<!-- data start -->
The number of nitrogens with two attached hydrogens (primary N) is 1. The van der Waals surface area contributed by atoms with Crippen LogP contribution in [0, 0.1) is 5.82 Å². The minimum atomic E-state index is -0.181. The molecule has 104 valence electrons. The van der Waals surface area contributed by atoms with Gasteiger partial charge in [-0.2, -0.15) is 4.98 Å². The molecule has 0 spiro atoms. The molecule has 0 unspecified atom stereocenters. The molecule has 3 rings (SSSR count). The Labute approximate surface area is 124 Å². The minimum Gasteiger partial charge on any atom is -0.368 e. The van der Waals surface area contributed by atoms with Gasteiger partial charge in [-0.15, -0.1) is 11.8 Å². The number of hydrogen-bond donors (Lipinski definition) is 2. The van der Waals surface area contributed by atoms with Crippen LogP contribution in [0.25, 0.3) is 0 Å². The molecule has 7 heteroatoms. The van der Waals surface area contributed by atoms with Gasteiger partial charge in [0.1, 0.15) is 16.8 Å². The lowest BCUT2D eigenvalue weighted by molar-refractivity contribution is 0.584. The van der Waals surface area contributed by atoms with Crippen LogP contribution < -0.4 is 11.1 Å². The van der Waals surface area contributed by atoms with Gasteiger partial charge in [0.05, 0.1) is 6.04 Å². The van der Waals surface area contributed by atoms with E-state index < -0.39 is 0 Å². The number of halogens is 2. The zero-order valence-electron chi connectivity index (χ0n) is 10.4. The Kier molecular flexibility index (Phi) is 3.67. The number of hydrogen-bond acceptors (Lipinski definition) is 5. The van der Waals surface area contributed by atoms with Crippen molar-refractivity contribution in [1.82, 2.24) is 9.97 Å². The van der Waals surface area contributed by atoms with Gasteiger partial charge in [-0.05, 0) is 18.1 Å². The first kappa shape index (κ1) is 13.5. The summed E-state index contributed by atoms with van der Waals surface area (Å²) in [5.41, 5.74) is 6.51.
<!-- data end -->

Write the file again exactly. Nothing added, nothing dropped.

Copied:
The number of nitrogens with two attached hydrogens (primary N) is 1. The van der Waals surface area contributed by atoms with Crippen LogP contribution in [0, 0.1) is 5.82 Å². The minimum atomic E-state index is -0.181. The molecule has 104 valence electrons. The van der Waals surface area contributed by atoms with Gasteiger partial charge in [-0.2, -0.15) is 4.98 Å². The molecule has 0 spiro atoms. The molecule has 0 unspecified atom stereocenters. The molecule has 3 rings (SSSR count). The Labute approximate surface area is 124 Å². The minimum Gasteiger partial charge on any atom is -0.368 e. The van der Waals surface area contributed by atoms with Gasteiger partial charge in [-0.15, -0.1) is 11.8 Å². The number of hydrogen-bond donors (Lipinski definition) is 2. The van der Waals surface area contributed by atoms with Crippen LogP contribution in [0.25, 0.3) is 0 Å². The molecule has 7 heteroatoms. The van der Waals surface area contributed by atoms with Gasteiger partial charge in [0.1, 0.15) is 16.8 Å². The lowest BCUT2D eigenvalue weighted by molar-refractivity contribution is 0.584. The van der Waals surface area contributed by atoms with Crippen LogP contribution < -0.4 is 11.1 Å². The van der Waals surface area contributed by atoms with Gasteiger partial charge in [0.05, 0.1) is 6.04 Å². The van der Waals surface area contributed by atoms with E-state index < -0.39 is 0 Å². The number of halogens is 2. The zero-order valence-electron chi connectivity index (χ0n) is 10.4. The Kier molecular flexibility index (Phi) is 3.67. The number of hydrogen-bond acceptors (Lipinski definition) is 5. The van der Waals surface area contributed by atoms with Crippen molar-refractivity contribution in [1.82, 2.24) is 9.97 Å². The van der Waals surface area contributed by atoms with Gasteiger partial charge in [-0.05, 0) is 18.1 Å². The first kappa shape index (κ1) is 13.5. The summed E-state index contributed by atoms with van der Waals surface area (Å²) in [5.41, 5.74) is 6.51.